``````##################################################################################.
##################################################################################.
##
## logical data - TRUE / FALSE    ####
##
## logical operators:  >    <    >=    <=    == (equal to)  != (not equal to) ####
##
##################################################################################.
##################################################################################.``````

## 11.1 Logical value - TRUE and FALSE

``````# R has two "logical values", i.e. TRUE and FALSE.
#
# These values are NOT variables.
#
# They are "logical values"
#
# We will understand more about why they are special and how to use them.
TRUE``````
``[1] TRUE``
``FALSE``
``[1] FALSE``

## 11.2 Relational operators ( e.g. > ) result in TRUE or FALSE

``````#--------------------------------------------------------------------------.
# Using logical operators ( e.g. > ) results in TRUE or FALSE ####
#--------------------------------------------------------------------------.

3 > 2     # TRUE``````
``[1] TRUE``
``2 > 3     # FALSE``
``[1] FALSE``

## 11.3 multiple answers for longer vectors, recycling rule

``````#--------------------------------------------------------------------------.
# Using logical operators ( e.g. > ) with vectors of many values results in many TRUE/FALSE values ####
#--------------------------------------------------------------------------.
c(10,20,30,40) > 25      # FALSE FALSE TRUE TRUE``````
``[1] FALSE FALSE  TRUE  TRUE``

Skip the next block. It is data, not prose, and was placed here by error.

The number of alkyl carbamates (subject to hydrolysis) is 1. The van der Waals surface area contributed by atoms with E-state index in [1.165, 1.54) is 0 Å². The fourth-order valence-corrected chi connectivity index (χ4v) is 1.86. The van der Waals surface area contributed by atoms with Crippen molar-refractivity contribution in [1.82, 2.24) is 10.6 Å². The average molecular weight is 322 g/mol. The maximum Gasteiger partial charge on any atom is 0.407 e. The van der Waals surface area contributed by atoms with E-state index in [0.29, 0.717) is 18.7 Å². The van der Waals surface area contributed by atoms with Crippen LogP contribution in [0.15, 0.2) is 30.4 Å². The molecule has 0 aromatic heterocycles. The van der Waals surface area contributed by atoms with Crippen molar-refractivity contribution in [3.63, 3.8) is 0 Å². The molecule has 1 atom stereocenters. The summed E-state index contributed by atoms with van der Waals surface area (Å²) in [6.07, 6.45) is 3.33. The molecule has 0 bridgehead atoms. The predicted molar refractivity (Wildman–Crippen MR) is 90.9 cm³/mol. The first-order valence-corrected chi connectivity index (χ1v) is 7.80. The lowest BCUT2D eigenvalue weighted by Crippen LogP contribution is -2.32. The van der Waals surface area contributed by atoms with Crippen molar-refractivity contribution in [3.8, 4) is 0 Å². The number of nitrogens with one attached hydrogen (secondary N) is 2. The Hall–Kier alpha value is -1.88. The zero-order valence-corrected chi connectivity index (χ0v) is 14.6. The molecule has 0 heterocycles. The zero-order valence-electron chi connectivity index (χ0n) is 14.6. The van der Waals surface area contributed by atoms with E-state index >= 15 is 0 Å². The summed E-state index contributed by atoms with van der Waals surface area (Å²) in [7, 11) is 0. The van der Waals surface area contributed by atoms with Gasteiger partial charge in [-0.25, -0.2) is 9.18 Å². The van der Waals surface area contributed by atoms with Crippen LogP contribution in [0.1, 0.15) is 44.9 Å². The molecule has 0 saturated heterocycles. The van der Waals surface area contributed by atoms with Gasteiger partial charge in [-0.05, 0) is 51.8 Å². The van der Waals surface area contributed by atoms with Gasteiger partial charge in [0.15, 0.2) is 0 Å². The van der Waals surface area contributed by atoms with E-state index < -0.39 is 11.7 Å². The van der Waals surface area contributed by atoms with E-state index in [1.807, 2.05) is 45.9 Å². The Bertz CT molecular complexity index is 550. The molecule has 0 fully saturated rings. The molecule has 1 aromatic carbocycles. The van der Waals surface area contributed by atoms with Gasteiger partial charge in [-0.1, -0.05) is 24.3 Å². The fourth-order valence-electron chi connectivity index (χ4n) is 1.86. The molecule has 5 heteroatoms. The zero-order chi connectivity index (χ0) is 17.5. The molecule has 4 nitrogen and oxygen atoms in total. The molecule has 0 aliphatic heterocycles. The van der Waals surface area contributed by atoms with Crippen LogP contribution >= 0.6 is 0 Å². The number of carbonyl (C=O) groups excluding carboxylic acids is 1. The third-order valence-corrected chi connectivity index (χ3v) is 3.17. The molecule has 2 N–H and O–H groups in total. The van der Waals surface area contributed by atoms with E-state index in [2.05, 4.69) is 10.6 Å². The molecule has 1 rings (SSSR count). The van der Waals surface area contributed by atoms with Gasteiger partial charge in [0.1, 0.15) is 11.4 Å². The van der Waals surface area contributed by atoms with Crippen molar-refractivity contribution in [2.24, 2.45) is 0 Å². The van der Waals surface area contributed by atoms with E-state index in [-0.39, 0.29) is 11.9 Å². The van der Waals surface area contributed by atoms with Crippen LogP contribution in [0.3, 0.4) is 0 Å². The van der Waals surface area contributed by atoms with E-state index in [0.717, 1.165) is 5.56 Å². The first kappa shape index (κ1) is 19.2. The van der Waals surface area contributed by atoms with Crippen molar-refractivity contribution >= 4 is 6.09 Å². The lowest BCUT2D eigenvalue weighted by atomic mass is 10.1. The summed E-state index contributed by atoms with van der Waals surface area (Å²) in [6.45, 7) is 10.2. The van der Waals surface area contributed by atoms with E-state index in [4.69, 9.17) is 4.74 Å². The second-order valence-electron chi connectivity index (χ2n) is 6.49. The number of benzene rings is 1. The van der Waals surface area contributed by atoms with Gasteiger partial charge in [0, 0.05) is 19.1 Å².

``````# Values are compared position by position
c(10,20,30,40) > c(100, 1, 1, 100)      # FALSE TRUE TRUE FALSE``````
``[1] FALSE  TRUE  TRUE FALSE``
``````# Recycling rule works
c(10,20,30,40) > c(1, 100)      # TRUE FALSE TRUE FALSE``````
``[1]  TRUE FALSE  TRUE FALSE``
``````# original: c(10,20,30,40) > c(1, 100)
#
# recycle:  c(10,20,30,40) > c(1, 100, 1, 100)
#
# >      :  c(10>1, 20>100, 30>1, 40>100)
#
# Final:    TRUE    FALSE   TRUE  FALSE``````

## 11.4 The == and != operators

``````#------------------------------------------------------------.
# USE == (i.e. double == signs) to test for equality.
#
# USE != to test for "not equal to"
#------------------------------------------------------------.

# REMEMBER - test for equality uses two == signs  (assignment uses one = sign)

# Use double == to test the TRUTH of an expression
10+2 == 4*3  # TRUE``````
``[1] TRUE``
``10+2 = 4*3   # Error - single = sign is for assignment to a variable or specifying an argument value``
``Error in 10 + 2 = 4 * 3: target of assignment expands to non-language object``
``````# Test for not-equals using !=
10+2 != 4*4   # TRUE, i.e. 10+2 is NOT EQUAL to 4*4``````
``[1] TRUE``
``10+2 != 4*3   # FALSE``
``[1] FALSE``
``10+2 == 4*4   # FALSE``
``[1] FALSE``

## 11.5 Type ?“>” to get help on relational operators

``````# To get help for the relational operators, type ?`>`       ####
?">"``````
``starting httpd help server ... done``
``````# Relational operators (i.e. > < >= <= == !=) also use vector operations and the recycling rule. ####

c(10, 20, 30, 40) > c(5, 25, 28, 100)``````
``[1]  TRUE FALSE  TRUE FALSE``
``````# original       : c(10, 20, 30, 40) > c(5, 25, 28, 100)
#                : c(10>5 , 20>25 , 30>28 , 40>100)
#                : c(TRUE , FALSE , TRUE  , FALSE)

c( rep(10,4), rep(20, 4)) > c(5,25,28,100)``````
``[1]  TRUE FALSE FALSE FALSE  TRUE FALSE FALSE FALSE``
``````# original:        c( rep(10,4), rep(20, 4)) > c(5,25,28,100)
# do the rep's:    c(c(10,10,10,10), c(20,20,20,20) )  > c(5, 25, 28, 100)
# combine the c's : c( 10,10,10,10,20,20,20,20) > c(5,25,28,100)
# recycling:      :c(10,10,10,10,20,20,20,20) > c(5,25,28,100,5,25,28,100)
# final answer    : TRUE FALSE FALSE FALSE TRUE FALSE FALSE FALSE

# The following uses the recycling rule